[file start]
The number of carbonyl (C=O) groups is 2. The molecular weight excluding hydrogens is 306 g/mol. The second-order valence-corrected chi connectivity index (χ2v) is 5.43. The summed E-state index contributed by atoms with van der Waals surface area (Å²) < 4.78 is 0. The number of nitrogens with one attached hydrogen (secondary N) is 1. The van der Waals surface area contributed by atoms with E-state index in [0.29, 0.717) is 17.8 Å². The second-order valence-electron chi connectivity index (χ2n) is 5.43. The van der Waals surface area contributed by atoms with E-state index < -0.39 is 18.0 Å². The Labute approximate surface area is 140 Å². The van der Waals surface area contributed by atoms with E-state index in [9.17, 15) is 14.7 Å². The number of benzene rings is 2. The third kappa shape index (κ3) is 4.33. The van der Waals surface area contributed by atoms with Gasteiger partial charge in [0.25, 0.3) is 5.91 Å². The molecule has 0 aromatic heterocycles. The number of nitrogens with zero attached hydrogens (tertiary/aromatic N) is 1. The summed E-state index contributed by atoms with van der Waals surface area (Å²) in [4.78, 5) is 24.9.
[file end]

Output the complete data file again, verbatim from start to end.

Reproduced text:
The number of carbonyl (C=O) groups is 2. The molecular weight excluding hydrogens is 306 g/mol. The second-order valence-corrected chi connectivity index (χ2v) is 5.43. The summed E-state index contributed by atoms with van der Waals surface area (Å²) < 4.78 is 0. The number of nitrogens with one attached hydrogen (secondary N) is 1. The van der Waals surface area contributed by atoms with E-state index in [0.29, 0.717) is 17.8 Å². The second-order valence-electron chi connectivity index (χ2n) is 5.43. The van der Waals surface area contributed by atoms with E-state index < -0.39 is 18.0 Å². The Labute approximate surface area is 140 Å². The van der Waals surface area contributed by atoms with E-state index in [9.17, 15) is 14.7 Å². The number of benzene rings is 2. The third kappa shape index (κ3) is 4.33. The van der Waals surface area contributed by atoms with Gasteiger partial charge in [0.25, 0.3) is 5.91 Å². The molecule has 0 aromatic heterocycles. The number of nitrogens with zero attached hydrogens (tertiary/aromatic N) is 1. The summed E-state index contributed by atoms with van der Waals surface area (Å²) in [4.78, 5) is 24.9.